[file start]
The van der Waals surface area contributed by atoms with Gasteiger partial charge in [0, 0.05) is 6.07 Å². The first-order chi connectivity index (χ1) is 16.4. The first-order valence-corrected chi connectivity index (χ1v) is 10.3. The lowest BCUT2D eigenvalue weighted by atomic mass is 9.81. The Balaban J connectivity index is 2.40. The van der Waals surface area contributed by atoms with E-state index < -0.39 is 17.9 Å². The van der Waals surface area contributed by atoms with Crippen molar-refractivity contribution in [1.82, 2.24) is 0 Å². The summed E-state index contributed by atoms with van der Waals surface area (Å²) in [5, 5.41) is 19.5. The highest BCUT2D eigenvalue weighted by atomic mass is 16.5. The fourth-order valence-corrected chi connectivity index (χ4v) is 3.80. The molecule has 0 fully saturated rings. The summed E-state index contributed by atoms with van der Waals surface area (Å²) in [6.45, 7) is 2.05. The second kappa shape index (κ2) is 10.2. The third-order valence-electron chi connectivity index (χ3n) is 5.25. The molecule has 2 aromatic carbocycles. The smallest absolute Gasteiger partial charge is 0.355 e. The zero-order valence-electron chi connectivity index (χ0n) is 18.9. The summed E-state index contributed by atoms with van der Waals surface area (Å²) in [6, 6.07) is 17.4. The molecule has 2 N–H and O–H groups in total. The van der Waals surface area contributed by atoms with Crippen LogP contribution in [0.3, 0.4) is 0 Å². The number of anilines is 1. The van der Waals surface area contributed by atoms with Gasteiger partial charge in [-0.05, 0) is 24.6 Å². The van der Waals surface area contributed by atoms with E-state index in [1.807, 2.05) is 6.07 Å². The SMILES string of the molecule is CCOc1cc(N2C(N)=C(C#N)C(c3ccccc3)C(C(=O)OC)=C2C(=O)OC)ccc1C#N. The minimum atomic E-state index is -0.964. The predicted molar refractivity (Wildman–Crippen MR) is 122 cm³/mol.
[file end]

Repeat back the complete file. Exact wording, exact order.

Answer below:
The van der Waals surface area contributed by atoms with Gasteiger partial charge in [0, 0.05) is 6.07 Å². The first-order chi connectivity index (χ1) is 16.4. The first-order valence-corrected chi connectivity index (χ1v) is 10.3. The lowest BCUT2D eigenvalue weighted by atomic mass is 9.81. The Balaban J connectivity index is 2.40. The van der Waals surface area contributed by atoms with E-state index < -0.39 is 17.9 Å². The van der Waals surface area contributed by atoms with Crippen molar-refractivity contribution in [1.82, 2.24) is 0 Å². The summed E-state index contributed by atoms with van der Waals surface area (Å²) in [5, 5.41) is 19.5. The highest BCUT2D eigenvalue weighted by atomic mass is 16.5. The fourth-order valence-corrected chi connectivity index (χ4v) is 3.80. The molecule has 0 fully saturated rings. The summed E-state index contributed by atoms with van der Waals surface area (Å²) in [6.45, 7) is 2.05. The second kappa shape index (κ2) is 10.2. The third-order valence-electron chi connectivity index (χ3n) is 5.25. The molecule has 2 aromatic carbocycles. The smallest absolute Gasteiger partial charge is 0.355 e. The zero-order valence-electron chi connectivity index (χ0n) is 18.9. The summed E-state index contributed by atoms with van der Waals surface area (Å²) in [6, 6.07) is 17.4. The molecule has 2 N–H and O–H groups in total. The van der Waals surface area contributed by atoms with Crippen LogP contribution in [0.3, 0.4) is 0 Å². The number of anilines is 1. The van der Waals surface area contributed by atoms with Gasteiger partial charge in [-0.05, 0) is 24.6 Å². The van der Waals surface area contributed by atoms with E-state index in [1.807, 2.05) is 6.07 Å². The SMILES string of the molecule is CCOc1cc(N2C(N)=C(C#N)C(c3ccccc3)C(C(=O)OC)=C2C(=O)OC)ccc1C#N. The minimum atomic E-state index is -0.964. The predicted molar refractivity (Wildman–Crippen MR) is 122 cm³/mol.